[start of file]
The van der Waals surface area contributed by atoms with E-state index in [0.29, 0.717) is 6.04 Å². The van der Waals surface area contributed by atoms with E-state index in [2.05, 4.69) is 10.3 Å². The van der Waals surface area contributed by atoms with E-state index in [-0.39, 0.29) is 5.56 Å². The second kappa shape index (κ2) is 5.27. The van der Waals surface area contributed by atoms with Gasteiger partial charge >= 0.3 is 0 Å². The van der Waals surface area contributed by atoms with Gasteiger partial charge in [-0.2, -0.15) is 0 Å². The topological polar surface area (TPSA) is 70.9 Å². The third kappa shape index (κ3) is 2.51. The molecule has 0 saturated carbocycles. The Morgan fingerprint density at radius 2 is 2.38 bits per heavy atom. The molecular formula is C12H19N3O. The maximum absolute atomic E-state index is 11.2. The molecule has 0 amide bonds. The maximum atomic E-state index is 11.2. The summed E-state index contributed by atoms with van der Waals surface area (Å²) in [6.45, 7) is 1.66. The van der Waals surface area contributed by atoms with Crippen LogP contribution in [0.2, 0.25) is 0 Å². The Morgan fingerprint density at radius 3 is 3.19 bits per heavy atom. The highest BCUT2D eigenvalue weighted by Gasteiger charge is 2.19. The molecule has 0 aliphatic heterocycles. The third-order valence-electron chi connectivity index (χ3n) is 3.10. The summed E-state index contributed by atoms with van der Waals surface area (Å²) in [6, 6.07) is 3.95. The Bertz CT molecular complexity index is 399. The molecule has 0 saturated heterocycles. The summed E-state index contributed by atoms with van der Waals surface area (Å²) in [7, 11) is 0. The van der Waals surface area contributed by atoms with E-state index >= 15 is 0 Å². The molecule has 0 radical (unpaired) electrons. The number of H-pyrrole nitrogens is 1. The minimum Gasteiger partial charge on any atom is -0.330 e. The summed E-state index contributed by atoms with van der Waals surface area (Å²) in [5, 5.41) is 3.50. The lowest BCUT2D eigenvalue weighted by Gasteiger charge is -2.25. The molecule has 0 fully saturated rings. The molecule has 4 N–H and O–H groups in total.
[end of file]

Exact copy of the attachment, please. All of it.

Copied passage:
The van der Waals surface area contributed by atoms with E-state index in [0.29, 0.717) is 6.04 Å². The van der Waals surface area contributed by atoms with E-state index in [2.05, 4.69) is 10.3 Å². The van der Waals surface area contributed by atoms with E-state index in [-0.39, 0.29) is 5.56 Å². The second kappa shape index (κ2) is 5.27. The van der Waals surface area contributed by atoms with Gasteiger partial charge >= 0.3 is 0 Å². The van der Waals surface area contributed by atoms with Gasteiger partial charge in [-0.2, -0.15) is 0 Å². The topological polar surface area (TPSA) is 70.9 Å². The third kappa shape index (κ3) is 2.51. The molecule has 0 saturated carbocycles. The Morgan fingerprint density at radius 2 is 2.38 bits per heavy atom. The molecular formula is C12H19N3O. The maximum absolute atomic E-state index is 11.2. The molecule has 0 amide bonds. The maximum atomic E-state index is 11.2. The summed E-state index contributed by atoms with van der Waals surface area (Å²) in [6.45, 7) is 1.66. The van der Waals surface area contributed by atoms with Crippen LogP contribution in [0.2, 0.25) is 0 Å². The Morgan fingerprint density at radius 3 is 3.19 bits per heavy atom. The highest BCUT2D eigenvalue weighted by Gasteiger charge is 2.19. The molecule has 0 aliphatic heterocycles. The third-order valence-electron chi connectivity index (χ3n) is 3.10. The summed E-state index contributed by atoms with van der Waals surface area (Å²) in [6, 6.07) is 3.95. The Bertz CT molecular complexity index is 399. The molecule has 0 saturated heterocycles. The summed E-state index contributed by atoms with van der Waals surface area (Å²) in [7, 11) is 0. The van der Waals surface area contributed by atoms with E-state index >= 15 is 0 Å². The molecule has 0 radical (unpaired) electrons. The number of H-pyrrole nitrogens is 1. The minimum Gasteiger partial charge on any atom is -0.330 e. The summed E-state index contributed by atoms with van der Waals surface area (Å²) in [5, 5.41) is 3.50. The lowest BCUT2D eigenvalue weighted by Gasteiger charge is -2.25. The molecule has 0 fully saturated rings. The molecule has 4 N–H and O–H groups in total.